Manila, May 1: Thousands of Philippine protesters marched in Labour Day rallies on Wednesday, torching a giant effigy of President Rodrigo Duterte as they attacked his economic policies’ impact on the nation’s poor.
Rows of marchers flew red banners and chanted near the presidential palace in Manila, where they set fire to the horned effigy adorned with Chinese and US flags — the two competing powers in the Philippines.
“We continue to call on the government to provide a reasonable and living wage not only for us teachers but for all the workers in this country,” demonstrator Alex Legaspi, an educator for 30 years, told AFP.
Police reported about 8,200 marchers attended “generally peaceful and orderly” rallies nationwide, with the majority in the capital.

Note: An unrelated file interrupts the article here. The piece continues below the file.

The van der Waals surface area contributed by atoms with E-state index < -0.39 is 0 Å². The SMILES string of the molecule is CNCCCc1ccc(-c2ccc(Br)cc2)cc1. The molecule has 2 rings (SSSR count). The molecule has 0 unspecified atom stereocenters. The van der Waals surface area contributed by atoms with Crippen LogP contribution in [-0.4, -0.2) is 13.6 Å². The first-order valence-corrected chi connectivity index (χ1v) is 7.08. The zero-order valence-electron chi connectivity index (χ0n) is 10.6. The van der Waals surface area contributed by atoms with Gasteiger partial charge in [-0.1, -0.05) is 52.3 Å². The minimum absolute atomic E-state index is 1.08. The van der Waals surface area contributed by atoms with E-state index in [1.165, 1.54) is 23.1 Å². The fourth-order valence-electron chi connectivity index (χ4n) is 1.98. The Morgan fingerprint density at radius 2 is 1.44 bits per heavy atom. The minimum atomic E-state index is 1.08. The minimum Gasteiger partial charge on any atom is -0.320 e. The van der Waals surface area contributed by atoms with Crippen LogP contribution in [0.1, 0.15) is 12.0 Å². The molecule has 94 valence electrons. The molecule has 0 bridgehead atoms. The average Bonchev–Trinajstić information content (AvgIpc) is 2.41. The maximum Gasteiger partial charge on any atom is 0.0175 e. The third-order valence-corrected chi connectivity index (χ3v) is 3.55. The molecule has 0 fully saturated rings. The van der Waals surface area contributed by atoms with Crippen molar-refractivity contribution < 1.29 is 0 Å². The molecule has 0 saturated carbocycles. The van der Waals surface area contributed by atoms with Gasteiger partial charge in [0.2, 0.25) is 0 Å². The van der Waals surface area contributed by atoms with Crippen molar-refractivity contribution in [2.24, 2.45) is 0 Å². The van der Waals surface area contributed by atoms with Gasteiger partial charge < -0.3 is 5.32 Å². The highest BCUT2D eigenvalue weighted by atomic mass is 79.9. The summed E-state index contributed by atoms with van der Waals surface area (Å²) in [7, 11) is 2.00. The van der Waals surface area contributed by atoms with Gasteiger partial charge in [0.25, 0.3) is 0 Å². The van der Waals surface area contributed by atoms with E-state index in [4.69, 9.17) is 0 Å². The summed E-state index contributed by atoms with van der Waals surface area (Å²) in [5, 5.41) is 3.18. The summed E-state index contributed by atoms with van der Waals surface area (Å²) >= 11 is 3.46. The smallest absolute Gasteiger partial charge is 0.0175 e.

The Philippines’ economy is one of the strongest in Asia, with growth that is consistently above six percent. However, just under a quarter of the nation of 106 million live in deep poverty.
Marchers were particularly outraged at Duterte’s failure to outlaw employers misusing short-term employment contracts, despite a 2016 campaign promise to implement tighter regulations.
Workers get fewer benefits and protections under the practice, which is referred to as “contractualisation”.
“All of the workers with contractual employment should now be regularised since it was the promise of President Duterte,” said 43-year-old Mimi Doringo, a union organiser.
The economy is an issue that has previously made a dent the high approval ratings credited to Duterte by Philippine opinion polls.
Climbing inflation and a jump in prices for national staple food rice last year became a political liability before being tamed by central bank rate hikes and falling oil prices. (AFP)